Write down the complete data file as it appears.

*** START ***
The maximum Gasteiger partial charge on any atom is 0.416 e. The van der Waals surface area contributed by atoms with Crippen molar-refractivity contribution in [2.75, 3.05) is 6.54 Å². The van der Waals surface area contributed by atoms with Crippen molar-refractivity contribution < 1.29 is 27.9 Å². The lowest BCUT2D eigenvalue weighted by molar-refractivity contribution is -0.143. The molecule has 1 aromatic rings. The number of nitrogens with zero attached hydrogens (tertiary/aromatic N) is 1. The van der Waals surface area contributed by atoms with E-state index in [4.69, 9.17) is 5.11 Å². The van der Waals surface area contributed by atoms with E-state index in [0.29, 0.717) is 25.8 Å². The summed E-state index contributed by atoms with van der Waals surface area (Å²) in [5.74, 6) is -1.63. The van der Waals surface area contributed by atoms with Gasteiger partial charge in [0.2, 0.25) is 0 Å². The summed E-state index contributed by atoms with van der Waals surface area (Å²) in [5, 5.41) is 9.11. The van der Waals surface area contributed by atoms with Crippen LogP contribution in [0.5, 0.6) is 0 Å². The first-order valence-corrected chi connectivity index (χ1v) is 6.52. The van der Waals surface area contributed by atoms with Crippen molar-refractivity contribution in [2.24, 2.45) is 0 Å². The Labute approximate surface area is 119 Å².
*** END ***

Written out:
The maximum Gasteiger partial charge on any atom is 0.416 e. The van der Waals surface area contributed by atoms with Crippen molar-refractivity contribution in [2.75, 3.05) is 6.54 Å². The van der Waals surface area contributed by atoms with Crippen molar-refractivity contribution < 1.29 is 27.9 Å². The lowest BCUT2D eigenvalue weighted by molar-refractivity contribution is -0.143. The molecule has 1 aromatic rings. The number of nitrogens with zero attached hydrogens (tertiary/aromatic N) is 1. The van der Waals surface area contributed by atoms with E-state index in [4.69, 9.17) is 5.11 Å². The van der Waals surface area contributed by atoms with E-state index in [0.29, 0.717) is 25.8 Å². The summed E-state index contributed by atoms with van der Waals surface area (Å²) in [5.74, 6) is -1.63. The van der Waals surface area contributed by atoms with Gasteiger partial charge in [0.2, 0.25) is 0 Å². The summed E-state index contributed by atoms with van der Waals surface area (Å²) in [5, 5.41) is 9.11. The van der Waals surface area contributed by atoms with Crippen LogP contribution in [0.5, 0.6) is 0 Å². The first-order valence-corrected chi connectivity index (χ1v) is 6.52. The van der Waals surface area contributed by atoms with Crippen molar-refractivity contribution in [2.24, 2.45) is 0 Å². The Labute approximate surface area is 119 Å².